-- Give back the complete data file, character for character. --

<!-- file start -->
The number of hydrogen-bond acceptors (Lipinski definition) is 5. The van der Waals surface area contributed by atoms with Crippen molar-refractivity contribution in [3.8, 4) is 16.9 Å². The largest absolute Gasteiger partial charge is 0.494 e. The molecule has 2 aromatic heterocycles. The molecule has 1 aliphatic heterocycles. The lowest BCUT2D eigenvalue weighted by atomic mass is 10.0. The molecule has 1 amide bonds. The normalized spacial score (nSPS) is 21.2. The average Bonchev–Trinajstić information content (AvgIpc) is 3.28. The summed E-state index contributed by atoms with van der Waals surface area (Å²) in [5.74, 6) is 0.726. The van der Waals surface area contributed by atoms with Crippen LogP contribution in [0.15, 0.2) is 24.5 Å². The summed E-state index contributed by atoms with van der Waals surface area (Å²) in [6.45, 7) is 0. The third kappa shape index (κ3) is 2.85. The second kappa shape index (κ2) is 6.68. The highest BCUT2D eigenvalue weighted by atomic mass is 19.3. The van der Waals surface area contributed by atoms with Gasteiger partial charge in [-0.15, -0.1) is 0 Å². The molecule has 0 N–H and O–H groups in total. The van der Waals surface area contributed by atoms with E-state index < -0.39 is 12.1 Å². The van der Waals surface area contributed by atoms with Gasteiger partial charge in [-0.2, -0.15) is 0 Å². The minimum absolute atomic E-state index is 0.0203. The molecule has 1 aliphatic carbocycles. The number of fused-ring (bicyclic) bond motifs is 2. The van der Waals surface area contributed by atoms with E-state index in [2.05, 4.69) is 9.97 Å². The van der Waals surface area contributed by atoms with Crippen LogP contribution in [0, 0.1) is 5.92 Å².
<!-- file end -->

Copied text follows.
The number of hydrogen-bond acceptors (Lipinski definition) is 5. The van der Waals surface area contributed by atoms with Crippen molar-refractivity contribution in [3.8, 4) is 16.9 Å². The largest absolute Gasteiger partial charge is 0.494 e. The molecule has 2 aromatic heterocycles. The molecule has 1 aliphatic heterocycles. The lowest BCUT2D eigenvalue weighted by atomic mass is 10.0. The molecule has 1 amide bonds. The normalized spacial score (nSPS) is 21.2. The average Bonchev–Trinajstić information content (AvgIpc) is 3.28. The summed E-state index contributed by atoms with van der Waals surface area (Å²) in [5.74, 6) is 0.726. The van der Waals surface area contributed by atoms with Crippen LogP contribution in [0.15, 0.2) is 24.5 Å². The summed E-state index contributed by atoms with van der Waals surface area (Å²) in [6.45, 7) is 0. The third kappa shape index (κ3) is 2.85. The second kappa shape index (κ2) is 6.68. The highest BCUT2D eigenvalue weighted by atomic mass is 19.3. The van der Waals surface area contributed by atoms with Gasteiger partial charge in [-0.15, -0.1) is 0 Å². The molecule has 0 N–H and O–H groups in total. The van der Waals surface area contributed by atoms with E-state index < -0.39 is 12.1 Å². The van der Waals surface area contributed by atoms with Gasteiger partial charge in [-0.2, -0.15) is 0 Å². The minimum absolute atomic E-state index is 0.0203. The molecule has 1 aliphatic carbocycles. The number of fused-ring (bicyclic) bond motifs is 2. The van der Waals surface area contributed by atoms with E-state index in [2.05, 4.69) is 9.97 Å². The van der Waals surface area contributed by atoms with Crippen LogP contribution in [0, 0.1) is 5.92 Å².